Originally posted on The Net Set  |  Last updated 11/9/13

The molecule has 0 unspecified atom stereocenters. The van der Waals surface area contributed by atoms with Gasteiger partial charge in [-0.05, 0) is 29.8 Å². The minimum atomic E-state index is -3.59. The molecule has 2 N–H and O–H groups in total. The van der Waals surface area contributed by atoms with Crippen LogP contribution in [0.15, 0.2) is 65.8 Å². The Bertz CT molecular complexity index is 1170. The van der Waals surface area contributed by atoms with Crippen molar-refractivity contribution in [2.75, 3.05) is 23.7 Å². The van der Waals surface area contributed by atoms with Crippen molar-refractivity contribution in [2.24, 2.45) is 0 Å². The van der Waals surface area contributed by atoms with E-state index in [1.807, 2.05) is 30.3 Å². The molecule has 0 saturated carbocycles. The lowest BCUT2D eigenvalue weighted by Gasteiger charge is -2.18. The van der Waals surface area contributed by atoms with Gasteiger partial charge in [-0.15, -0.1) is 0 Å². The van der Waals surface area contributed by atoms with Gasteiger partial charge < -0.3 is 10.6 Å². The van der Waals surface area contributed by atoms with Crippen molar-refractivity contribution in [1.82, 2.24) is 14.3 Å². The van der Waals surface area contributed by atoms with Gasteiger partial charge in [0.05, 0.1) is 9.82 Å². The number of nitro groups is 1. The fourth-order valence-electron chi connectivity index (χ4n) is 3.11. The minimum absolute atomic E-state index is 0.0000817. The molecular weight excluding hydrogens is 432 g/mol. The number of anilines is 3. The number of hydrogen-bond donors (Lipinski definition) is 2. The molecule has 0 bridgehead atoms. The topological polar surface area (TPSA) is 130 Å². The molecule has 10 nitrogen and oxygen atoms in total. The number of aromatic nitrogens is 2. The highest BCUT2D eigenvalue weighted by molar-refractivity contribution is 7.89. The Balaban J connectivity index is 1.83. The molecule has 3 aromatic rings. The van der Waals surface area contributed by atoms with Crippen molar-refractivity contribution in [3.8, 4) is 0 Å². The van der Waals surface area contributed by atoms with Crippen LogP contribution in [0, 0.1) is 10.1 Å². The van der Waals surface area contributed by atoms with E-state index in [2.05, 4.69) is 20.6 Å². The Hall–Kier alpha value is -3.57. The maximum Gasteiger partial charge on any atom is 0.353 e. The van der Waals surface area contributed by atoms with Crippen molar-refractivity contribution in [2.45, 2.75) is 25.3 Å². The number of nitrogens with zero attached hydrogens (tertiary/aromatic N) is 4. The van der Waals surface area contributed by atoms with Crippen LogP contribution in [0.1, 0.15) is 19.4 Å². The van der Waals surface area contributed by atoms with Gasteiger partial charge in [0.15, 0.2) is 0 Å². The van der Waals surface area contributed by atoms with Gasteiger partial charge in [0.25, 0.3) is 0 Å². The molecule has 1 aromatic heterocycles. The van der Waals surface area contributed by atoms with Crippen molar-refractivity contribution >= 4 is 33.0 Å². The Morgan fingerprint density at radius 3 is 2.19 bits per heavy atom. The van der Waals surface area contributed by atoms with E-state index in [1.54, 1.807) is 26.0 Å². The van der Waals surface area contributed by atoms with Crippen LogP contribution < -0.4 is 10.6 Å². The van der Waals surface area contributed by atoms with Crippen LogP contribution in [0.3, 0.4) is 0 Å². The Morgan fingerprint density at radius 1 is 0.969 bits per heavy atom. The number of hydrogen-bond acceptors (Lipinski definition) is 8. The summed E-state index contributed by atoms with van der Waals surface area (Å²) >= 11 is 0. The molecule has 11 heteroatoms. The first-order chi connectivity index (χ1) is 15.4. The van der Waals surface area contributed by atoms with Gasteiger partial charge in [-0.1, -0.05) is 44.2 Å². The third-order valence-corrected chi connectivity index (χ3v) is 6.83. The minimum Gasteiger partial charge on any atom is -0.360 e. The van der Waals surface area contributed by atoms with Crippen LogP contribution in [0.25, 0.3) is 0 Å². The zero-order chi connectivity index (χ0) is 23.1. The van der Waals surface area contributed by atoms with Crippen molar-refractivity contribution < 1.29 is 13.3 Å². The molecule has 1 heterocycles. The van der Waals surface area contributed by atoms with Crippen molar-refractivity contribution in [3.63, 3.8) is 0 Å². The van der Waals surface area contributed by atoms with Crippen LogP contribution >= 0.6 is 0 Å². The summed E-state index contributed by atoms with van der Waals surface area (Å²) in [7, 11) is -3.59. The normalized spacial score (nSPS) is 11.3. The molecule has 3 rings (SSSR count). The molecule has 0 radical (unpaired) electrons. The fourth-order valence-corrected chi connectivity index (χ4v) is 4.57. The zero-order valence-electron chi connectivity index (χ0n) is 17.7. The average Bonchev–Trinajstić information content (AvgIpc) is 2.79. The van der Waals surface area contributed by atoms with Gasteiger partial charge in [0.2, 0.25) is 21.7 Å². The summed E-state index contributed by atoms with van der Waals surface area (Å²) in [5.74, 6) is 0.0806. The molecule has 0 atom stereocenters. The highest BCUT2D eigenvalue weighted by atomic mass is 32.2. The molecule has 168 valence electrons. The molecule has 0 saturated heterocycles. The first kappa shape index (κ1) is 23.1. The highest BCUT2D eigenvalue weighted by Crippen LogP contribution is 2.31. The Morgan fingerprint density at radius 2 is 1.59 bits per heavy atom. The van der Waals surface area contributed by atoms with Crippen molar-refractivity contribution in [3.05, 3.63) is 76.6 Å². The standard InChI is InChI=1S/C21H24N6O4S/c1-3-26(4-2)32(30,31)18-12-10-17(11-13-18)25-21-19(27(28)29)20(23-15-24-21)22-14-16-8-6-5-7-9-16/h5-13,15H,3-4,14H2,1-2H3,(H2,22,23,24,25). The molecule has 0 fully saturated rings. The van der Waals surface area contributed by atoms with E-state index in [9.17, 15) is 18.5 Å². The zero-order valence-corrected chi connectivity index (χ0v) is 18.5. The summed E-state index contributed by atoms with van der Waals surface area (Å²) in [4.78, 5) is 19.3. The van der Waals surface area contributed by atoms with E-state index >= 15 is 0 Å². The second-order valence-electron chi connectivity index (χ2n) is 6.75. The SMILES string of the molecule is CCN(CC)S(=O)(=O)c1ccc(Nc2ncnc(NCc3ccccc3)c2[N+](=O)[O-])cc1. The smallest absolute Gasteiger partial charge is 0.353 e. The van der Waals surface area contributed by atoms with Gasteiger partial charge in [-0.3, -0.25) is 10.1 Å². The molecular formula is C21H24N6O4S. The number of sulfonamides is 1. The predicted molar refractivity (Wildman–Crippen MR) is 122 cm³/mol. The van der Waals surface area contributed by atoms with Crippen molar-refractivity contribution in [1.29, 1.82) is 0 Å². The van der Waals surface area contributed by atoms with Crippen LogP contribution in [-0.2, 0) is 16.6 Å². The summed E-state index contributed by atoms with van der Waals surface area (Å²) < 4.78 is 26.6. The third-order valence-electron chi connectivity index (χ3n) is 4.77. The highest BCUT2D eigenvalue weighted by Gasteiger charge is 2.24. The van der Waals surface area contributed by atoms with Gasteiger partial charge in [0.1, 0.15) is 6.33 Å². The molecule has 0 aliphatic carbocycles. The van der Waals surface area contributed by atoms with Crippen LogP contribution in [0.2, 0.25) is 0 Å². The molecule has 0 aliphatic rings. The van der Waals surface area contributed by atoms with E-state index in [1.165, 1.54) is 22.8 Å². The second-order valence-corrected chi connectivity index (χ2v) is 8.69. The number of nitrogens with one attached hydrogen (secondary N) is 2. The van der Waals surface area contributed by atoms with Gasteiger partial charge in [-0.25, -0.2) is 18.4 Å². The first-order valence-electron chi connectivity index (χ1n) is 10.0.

versus I'm covering the bejesus out of the ACC lately, but it's been good volleyball, so I'm keen to dive back in. This is an interesting little matchup between a team who are nearly certain to make the NCAA tournament (FSU) and a team who still need to make their case (VA Tech). I am of the belief that the Hokies are better than their 7-6 conference record (the loss column got inflated a bit on a bad road trip to Clemson and Georgia Tech), but that belief and five dollars will buy you a sandwich. They've got to build up their resume, they've got to make themselves anything but a hard call for the selection committee, and there's no better way to do that than knocking off a ranked team. That's something the Hokies have only done once in program history, back in 2010. Incidentally, the victims three years ago were these very same Florida State Seminoles. For Florida State, the stakes tonight and in the near future are the ACC crown itself. They're the reigning conference champions, but a resurgent Duke Blue Devils squad currently hold the top rank in the conference (on the basis of a head-to-head tiebreaker with the Seminoles). If the Seminoles want to keep that conference championship, which may well carry with it an opportunity to host the first two rounds of the NCAA tournament, they'd best to get to work themselves. The Hokies took the first rally, getting some good swings through the tall FSU front line. Hokie libero Megan Beckwith rotated back to serve and tossed up a beauty. You don't see standing serves get scored for aces all that often, but FSU libero Katie Mosher had trouble passing her counterpart. Serving at 3-1, Kenedy McGrath scored another ace, bringing VA Tech to 4-1. It looked like Lindsey Owens scored the kill on the next rally, making it 5-1, but it was Florida State who took the serve, so the ball was evidently called out. I was just as fooled as the announce team. Ashley Neff peeled a point back for the Seminoles making it 4-3, but just as quickly the Hokies got the serve back and Owens scored another ace; already the third of the match for VA Tech. At 7-5, Victoria Hamsher scored the Hokies' fourth ace. 8-6 was then a very long rally, ending as a service point for the Seminoles as they got the kill from the right side off the block and out. Hokie coach Chris Riley argued that Seminole setter Hailey Luke should have been called for a double touch, but obviously to no avail. After a few sideouts, the Hokies then edged forward another point at 11-8, when Nicole Walch tried an odd shot, basically a roll shot/bic. It, uh....didn't work. Riley got on his feet to crow a little bit when Jordan Fish was called for a double touch to give Florida State a service point that drew them within 11-10. I don't generally enjoy giving officials the business, but it didn't look much different from the sets on the other side that were ruled legal. 13-11 was then the best rally of the set so far, ending with a right-side double block for the Hokies. They roared with delight, because earlier in the rally they had performed a minor miracle keeping a ball alive way off the playing area. To my surprise, when the Hokies reached 15 first at 15-12, there was no automatic timeout. Seminole coach Chris Poole called a charged timeout two sideouts later at 16-13. The Seminoles overpassed on the first play after the timeout, and LaTasha Samson-Akpan slammed it home to give the Hokies a four-point lead. Neff responded, siding the Seminoles out, but they could not cut into the deficit. It expanded to four points at 19-15 when Mosher was called four a double hit on an overhand set attempt. At 20-16, Florida State executed the quick to the middle beautifully, resulting in a kill for Sarah Burrington. That rotated Olivera Medic back to serve, and she immediately found the floor for an ace. Despite trailing the entire set, the Seminoles were suddenly right back in it at 20-18, and Virginia Tech called time. The Hokies got the big first-ball sideout after the timeout, with the kill for Kathryn Caine. FSU ran the quick again on 22-19, but this time Burrington's hit managed to sail long. Not something you often see off a quick. The Seminoles called their second timeout trailing 23-19. Owens' serve on the first play after the timeout was one of those you hate unless it happens for your team, as it drilled the tape on the top of the net and crawled over. Nothing the Seminoles could have done. They staved off their set point on reception at 24-20, and then Luke's serve on 24-21 yielded an overpass that led to a Seminole kill. But the Hokies finished it off there, with a kill from the left side making for a 25-21 final. Set 2 started just like set 1 -- ace in yo' face! Amanda McKinzie got her side on the board right away, and then got the Seminoles on the board on her next serve, as it hit the net. 2-all was an awkward rally, with both sides restricted to off-balance, tentative bump sets as their passing failed them. Burrington eventually terminated to give the Seminoles their first lead of the night. They got a 'true' lead of two points at 5-3, which was erased as the Hokies made it back to 5-all, but then re-established at 7-5. At 7-6, Luke played her nifty back-row setter dump shot. It didn't get the kill, but it did kind of disrupt Virginia Tech's defence such that they were out of system trying to respond to the next hit, made by Izzy Carmona. The teams swapped point for a while, as the Seminoles retained a slim advantage. It looked like the Seminoles had the first service point in forever on 14-12, as the Hokie hit from the left side was well long and wide. The flagger didn't call a touch, but the up referee overruled him (and in fairness, the play was right in front of the up ref). Sarah Wickstrom served at 15-13 and finally got the first point on serve since 7-5 by acing Owens. The Hokies got the point back with an aggressive serve from McKinzie leading to an off-balance offensive execution from the Noles, and a long hit. Elise Walch got the sideout at 17-15. The Hokies had to send over a freeball on 18-16, and Nicole Walch made them pay for it. Then a VA Tech hitting miscue made it a four-point set at 20-16, and finally the first charged timeout of the set occurred. The run continued for the Noles after the timeout, with a service ace for Burrington making it a five-point set. The Hokies peeled back a point on serve at 22-18, as Owens' kill brought them to within three. Knowing you can't take 'em with you, Poole called time there. It didn't faze Owens, who uncorked a nice serve leading to a meek freeball from the Seminoles and a kill back on the Hokie side. That, quickly, prompted Poole's second timeout. This one may have iced Owens, as she served into the net to give FSU a crucial three-point lead late. At 23-20, the Hokies' offence broke down a little, as players were falling all over the floor to keep the ball alive, but they could not return the ball. Facing set point at 24-20, Virginia Tech called their second timeout. 24-20 was a good long rally, but it ended the same way as the previous rally, with sprawling Hokie defence unable to turn into even an attempt at offence. The teams went to the locker rooms knotted at a set apiece, after Florida State's 25-20 win in set 2. The Hokies started set 3 with a first-ball sideout for Owens. Hamsher and Caine tossed up a tough double block against Nicole Walch to put the Hokies ahead two in the early going. Sister Elise then got the Seminoles on the board on the next rally. Owens tried for a cut shot on 3-2, but put waaaaay too much on it, landing out by a good 10 feet. On 4-all, the Hokies essentially scored by overpassing. Setter Jordan Fish was alert on the front line, and played it over and off Seminole fingertips as the ball went on its way. Fish then caught the 'Noles by surprise on the next rally, taking a full-on swing on 2 for the kill to give Virginia Tech a 6-4 lead. At 8-6, McKinzie scored a kill that reminded once of those awful let-serve aces, as it drilled the net at first but still rolled over. It's tough to be in position to block something like that, and the Seminoles indeed didn't. 10-7 was a good rally, as the Hokies kept hitting straight into Seminole block touches, but kept the ball alive each time. Eventually they got one over, and Florida State went to Elise Walch on the outside in response, but she hit long. A service ace for Beckwith on the next ball made it a five-point lead at 12-7, and the Seminoles called time. Another Seminole hitting error on the next rally made it a six-point set. The 13-7 rally looked like it should have terminated in favour of the Seminoles a few different times, but some fine Hokie defence kept the ball alive. Finally, Florida State claimed the point with a left-side double block. Hamsher emphatically got it back on the next rally, spiking down an over-dig from Mosher with such authority that it got the home fans up and shouting. At 15-10, Fish tried to send the ball over on 2 on a traditional setter dump, but Neff was having none of it. She was all over the ball, sending it straight back to sender for the Seminole point. At 16-11, Hamsher served up one that Florida State again overpassed, leading to a dainty little touch on the other side for Samson-Akpan. But that's all that was needed. She got the kill, extending the Hokie lead to 17-11, and Chris Poole called his last timeout. Florida State got the first-ball sideout after the timeout, with a hit that rode the net for a moment before it fell on the VA Tech side. A hitting error from Samson-Akpan brought the Seminoles back within four on 18-14, and there was kind of a nervous moment in the arena. Caine got the Hokies a much-needed sideout on the next ball, and Chris Riley held on to a timeout he likely may have called had the point gone the other way (big difference between 19-14 and 18-15). The Hokies reached 20 first at 20-15, on another big kill by Caine. Their lead held at five to 21-16, when the Seminoles got two quick ones on blocks to close within three. Sure enough, Riley called time there. VA Tech got their first-ball sideout after the timeout. Burrington ran off the playing court to try to track the ball down and very nearly biff'd it on a courtside table (not the scorer's table; it was the opposite side. Just your basic table, really). A dodgy pass by the Hokie back row counted as an ace for the Seminoles to make it a two-point set at 22-20. Hamsher got her side a huge point with a soft little tip making it 23-20 (even bigger difference between 23-20 and 22-21). At 23-20, the Hokies made the kind of sub you see a lot more in the men's game -- they subbed out their setter for a pure blocker. The play didn't really result like that, but it did end in a Hokie point, making it set point on 24-20. Nicole Walch staved off the first set point, but Sam Gostling's block-out kill on 24-21 ended the set in favour of the homestanding Hokies. The first point of set 4 was contentious, with Gostling hitting out, but also with the up referee ruling that it hit hands on its way out. The Seminoles protested a moment, an exercise in futility to be sure. A cut shot from the Florida State left side rode the net a moment and landed out of bounds, giving the Hokies the first true lead on 3-1. It was quickly erased, as the Seminoles equalised at 3-all, but then it was re-established at 5-3 following a service ace from Beckwith. A tough serve from Owens led to a difficult hit on the Florida State side that arched high and landed out back on the Virginia Tech side. Seconds later, Gostling slammed home an overpass, and the Hokies led 9-5 at Florida State's timeout. The run continued unabated, as another great serve from Owens completely disrupted the Seminoles, leading to a bad hit and a block on the Hokie side. The Seminole back row passed Owens better on 10-5, leading to a long rally, but the point still went Virginia Tech's way. It was eventually Hamsher who terminated. Finally, a service error ended Owens' service run. At 11-6, a rare blocking error from Burrington had the Hokies doubled up on the Seminoles. An unforced error on the next rally made it 13-6 VA Tech. A middle block for Samson-Akpan, and the house was rockin'. Florida State called their second and final timeout staring up at a very large deficit. The run kept going. Samson-Akpan smacked a big kill to bring the Hokie lead up to nine. Finally, a little 'campfire defence' was what it took for the Seminoles to get their sideout, ending an 8-1 run for Virginia Tech. At 16-7, it looked like Florida State got a point back, with Samson-Akpan's hit landing obviously wide, but a net touch was called against Neff. The teams mostly traded points the rest of the way, leading to a gawdy fourth-set final. Virginia Tech d. #21 Florida State (25-21, 20-25, 25-21, 25-15) Well that got ugly at the end. For three sets it was very much the match I was expecting. Then it got clownshoes. (That's totally a word, by the way) I'm not sure what exactly happened there in set four other than a lot of Florida State miscues piling up. They were hitting .411 at intermission, but finished at .240. Which is still not bad -- you can win hitting at that clip, certainly -- but it's a huge dropoff from where they were. Somehow, the Hokies were only credited with 7 total service aces. It felt like there were twice that, in the course of watching the match. I suppose some were un-returned balls scored some other way than ace (a hitting error or a ball handling error, perhaps). Owens led all scorers with 19 kills. I should have used Gostling's name far more than I did, as she was next-best at 16. She got most of boring sideouts I tend to gloss over. Nicole Walch led for the Seminoles with 12; sister Elise had 11. It's interesting looking at the game trends on the stat sheet -- set 2, which Florida State won, was the only one in which they ever held a lead. Next up is a four-match road swing for the Hokies, to North Carolina, NC State, Notre Dame, and Virginia. If they can win three of those, I think they're in. If they lose three or more, I think they're out. 2-2 and it's still a very tough call. The Seminoles take the short trip to Miami next week and then finish their season with five in a row at home.